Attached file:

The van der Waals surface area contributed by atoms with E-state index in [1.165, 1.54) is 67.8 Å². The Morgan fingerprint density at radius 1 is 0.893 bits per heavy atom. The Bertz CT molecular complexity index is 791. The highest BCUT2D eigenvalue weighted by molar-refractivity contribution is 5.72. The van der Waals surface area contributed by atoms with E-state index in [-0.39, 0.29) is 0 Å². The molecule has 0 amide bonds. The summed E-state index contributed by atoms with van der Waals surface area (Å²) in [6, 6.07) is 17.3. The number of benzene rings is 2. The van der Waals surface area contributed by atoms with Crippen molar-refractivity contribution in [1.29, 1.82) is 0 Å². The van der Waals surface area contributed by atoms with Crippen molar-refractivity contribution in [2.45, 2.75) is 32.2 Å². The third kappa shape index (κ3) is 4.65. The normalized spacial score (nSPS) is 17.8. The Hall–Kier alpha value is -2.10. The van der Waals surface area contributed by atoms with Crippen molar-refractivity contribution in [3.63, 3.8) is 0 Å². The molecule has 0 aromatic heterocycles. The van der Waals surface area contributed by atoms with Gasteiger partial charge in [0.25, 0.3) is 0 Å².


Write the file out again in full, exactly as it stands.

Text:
The van der Waals surface area contributed by atoms with E-state index in [1.165, 1.54) is 67.8 Å². The Morgan fingerprint density at radius 1 is 0.893 bits per heavy atom. The Bertz CT molecular complexity index is 791. The highest BCUT2D eigenvalue weighted by molar-refractivity contribution is 5.72. The van der Waals surface area contributed by atoms with E-state index in [-0.39, 0.29) is 0 Å². The molecule has 0 amide bonds. The summed E-state index contributed by atoms with van der Waals surface area (Å²) in [6, 6.07) is 17.3. The number of benzene rings is 2. The van der Waals surface area contributed by atoms with Crippen molar-refractivity contribution in [1.29, 1.82) is 0 Å². The van der Waals surface area contributed by atoms with Crippen molar-refractivity contribution in [2.45, 2.75) is 32.2 Å². The third kappa shape index (κ3) is 4.65. The normalized spacial score (nSPS) is 17.8. The Hall–Kier alpha value is -2.10. The van der Waals surface area contributed by atoms with Crippen molar-refractivity contribution in [3.63, 3.8) is 0 Å². The molecule has 0 aromatic heterocycles. The van der Waals surface area contributed by atoms with Gasteiger partial charge in [0.25, 0.3) is 0 Å².